Anomalously warm SSTs in the Gulf of Carpentaria are supporting the redevelopment of Tropical Cyclone Owen. Temperatures are 1 to 2 deg C above normal (see image below).
SSTs are also heating up in the semi-enclosed bays on the south coast. Port Phillip Bay is already approaching 20 deg C. Similarly, in the Spencer and St Vincent Gulfs in South Australia the shallow inshore waters have warmed rapidly in recent weeks.
Severe TC Owen
the zombie returns
Owen has come back alive! The decayed ex-TC has reinvigorated in the Gulf of Carpentaria into a Category 3 system, and is expected to intensify further to reach Category 4 by Friday.
The Northern Territory and Queensland are bracing for storm-force winds and heavy rainfall as the system moves across the York Peninsula and down the QLD coast.
So how is the ocean model reacting?
heat flux out
The tropical cyclone will feed on the heat of the shallow waters in the Gulf of Carpentaria. This is evident if we look at the total heat flux at the bottom boundary of ACCESS-G. These are the fluxes used to force OceanMAPS.
The images below show the 6-hourly average Total Heat Flux for 15:30 local time (when the sun is up in the sky) for the 13th and 14th of Dec. We can see that away from the cyclone are large positive numbers (short wave radiation from the sun is putting heat into the ocean), but near the cyclone there are large negative numbers (latent heat being lost to the atmosphere).
This has a corresponding effect on sea surface temperatures. On the 12th of Dec most of the Gulf was 31 to 32 deg C. In a couple of days’ time, OceanMAPS predicts SSTs will drop to a more consistent 30 deg C. In reality the effect may be even starker than that.
sea level anomalies
OceanMAPS SLA forecast show a decrease in sea level under TC Owen.
Hang on, don’t we expect the sea level to be elevated under a vortex?
Forecasters call it the ‘inverse barometer effect’ – when reduced atmospheric pressure means less downward pressure force on the ocean surface which allows the sea to expand a little vertically.
For frequent users of OceanMAPS this event provides a good reminder: there are no atmospheric pressure effects in the model.
Hence, the primary effect being shown in the above plot is Ekman transport of the water away from the TC centre which causes a reduction in sea surface height.
For an aggregate of all the sea level forces at key coastal locations, check out the BOM’s Sea Level Viewer (internal).
Storm tide monitoring sites in western QLD are already showing elevated sea levels due to surge. The most dramatic one is the Burketown tide gauge which is 30 km up a river.
Yesterday this gauge recorded an impressive 0.7 m tidal residual. This could be exceeded further in the next couple of days as the TC tracks almost directly over the town.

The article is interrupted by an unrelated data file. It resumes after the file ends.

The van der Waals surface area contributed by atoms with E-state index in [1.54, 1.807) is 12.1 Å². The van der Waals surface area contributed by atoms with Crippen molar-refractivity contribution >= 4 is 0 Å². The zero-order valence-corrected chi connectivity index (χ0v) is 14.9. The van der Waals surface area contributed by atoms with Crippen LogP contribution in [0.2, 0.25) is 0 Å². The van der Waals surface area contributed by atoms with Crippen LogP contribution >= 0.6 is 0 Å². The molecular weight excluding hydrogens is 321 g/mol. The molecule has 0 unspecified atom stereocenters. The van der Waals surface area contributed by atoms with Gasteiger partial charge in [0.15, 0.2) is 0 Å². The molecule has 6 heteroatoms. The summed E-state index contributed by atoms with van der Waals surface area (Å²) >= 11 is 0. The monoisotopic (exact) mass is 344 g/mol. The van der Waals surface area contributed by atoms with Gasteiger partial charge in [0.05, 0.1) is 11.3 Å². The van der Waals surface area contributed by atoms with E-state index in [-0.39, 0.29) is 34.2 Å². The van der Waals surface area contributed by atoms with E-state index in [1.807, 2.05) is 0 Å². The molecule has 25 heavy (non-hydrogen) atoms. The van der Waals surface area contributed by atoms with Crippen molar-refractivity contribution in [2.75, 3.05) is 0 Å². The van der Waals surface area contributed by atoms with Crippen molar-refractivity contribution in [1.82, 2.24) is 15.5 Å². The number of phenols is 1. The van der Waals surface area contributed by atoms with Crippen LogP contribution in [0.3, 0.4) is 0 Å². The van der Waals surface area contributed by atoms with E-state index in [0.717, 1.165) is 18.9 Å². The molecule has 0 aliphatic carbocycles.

Heavy rain around TC Owen will reduce the surface salinity values in the Gulf of Carpentaria. The left hand image shows mass flux (precipitation minus evaporation). Peak values are close to 160 mm/day. The right hand image shows the response in the surface salinity, with much fresher values showing on the western coast of the York Peninsula.
Salinity forecasts for QLD can also be viewed on the BOM website.
Surface currents will be generated from the strong wind forcing. OceanMAPS predicts cyclonic currents of up to 1.5 knots around the feature. Higher-resolution modelling would probably show larger values still.
Wave heights are also expected to build. AUSWAVE-R is forecasting up to 4 m in significant wave height, while higher-resolution ensembles show that 7 m is possible (not shown).
NT authorities are warning all mariners to stay ashore, after three fishermen were rescued from South West Island yesterday afternoon.
Strong winds cause large wind stress on the ocean and this deepens the mixed layer. The below image of the 6-hourly average momentum flux shows a maximum flux on the eastern side of the cyclone near York Peninsula.
How will this affect the mixed layer depth? We can see this using the proxy variable ‘depth of maximum sound speed’ from OceanMAPS. As the cyclone moves into the central Gulf on Friday, the MLD deepens from 20-30 m to 50-75 m. Most of the Gulf is only 30-40 m deep!
With so much mechanically-driven mixing in this shallow basin, large amounts of sediment from the seabed are likely to be churned up to the surface. Some articles suggest that tropical cyclones are the dominant cause of sedimentary transport in the Gulf, and substantial areas of coastline may owe their origin to this process.
Sediment resuspension, decreased water temperatures, fresh water run-off and strong currents will change the make up of the Gulf waters and impact biological activity.
TC Owen may die and rise again on its way back to QLD, but the effects of such an intense system may continue to be felt in the Gulf for some time to come.